Professor Paul Elliott, director of the programme at Imperial, said: “Our data are showing worrying suggestions of a recent uptick in infections which we will continue to monitor closely. To prevent our already stretched health system from becoming overwhelmed infections must be brought down; if prevalence continues at the high rate we are seeing then hospitals will continue to be put under immense pressure, and more and more lives will be lost.
“We all have a part to play in preventing this situation from worsening and must do our best to stay at home wherever possible.”
These findings from the REal-time Assessment of Community Transmission (REACT 1) programme, carried out in partnership with Ipsos MORI, are available in a pre-print interim report and will be submitted for peer-review. The full report including tests on an anticipated 160,000 people in total is expected next week.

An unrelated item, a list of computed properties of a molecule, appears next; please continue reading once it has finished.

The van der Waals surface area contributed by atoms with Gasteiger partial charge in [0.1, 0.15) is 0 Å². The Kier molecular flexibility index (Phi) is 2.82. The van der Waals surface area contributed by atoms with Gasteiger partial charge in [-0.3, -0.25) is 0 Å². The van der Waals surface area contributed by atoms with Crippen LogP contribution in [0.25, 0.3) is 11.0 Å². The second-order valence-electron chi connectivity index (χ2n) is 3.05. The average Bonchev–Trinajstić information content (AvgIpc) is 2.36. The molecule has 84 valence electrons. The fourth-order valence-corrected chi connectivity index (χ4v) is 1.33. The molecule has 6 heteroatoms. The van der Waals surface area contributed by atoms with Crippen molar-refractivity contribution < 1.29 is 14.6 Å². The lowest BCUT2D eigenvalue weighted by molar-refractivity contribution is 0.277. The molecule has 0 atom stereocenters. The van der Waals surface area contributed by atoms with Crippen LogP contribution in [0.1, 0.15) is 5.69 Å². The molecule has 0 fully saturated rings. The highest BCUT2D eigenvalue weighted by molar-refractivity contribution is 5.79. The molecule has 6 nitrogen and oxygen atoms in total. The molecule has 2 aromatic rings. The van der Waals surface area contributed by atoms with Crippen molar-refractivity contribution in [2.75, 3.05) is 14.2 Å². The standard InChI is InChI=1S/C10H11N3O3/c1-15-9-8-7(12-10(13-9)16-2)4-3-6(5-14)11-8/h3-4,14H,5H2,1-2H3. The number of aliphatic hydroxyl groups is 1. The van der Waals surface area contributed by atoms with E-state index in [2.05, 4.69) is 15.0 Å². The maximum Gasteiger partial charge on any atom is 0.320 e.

Trends in coronavirus infections
The REACT 1 study is tracking current coronavirus infections in the community by testing more than 150,000 randomly-selected people each month over a two-week period. Volunteers take throat and nose swabs at home, which are then analysed in a laboratory by a technique called RT-PCR. These findings are helping guide public health measures so that the Government can better respond to the pandemic as the situation evolves.
"We have no good evidence that infections are falling in England." Prof Steven Riley study author, Imperial College London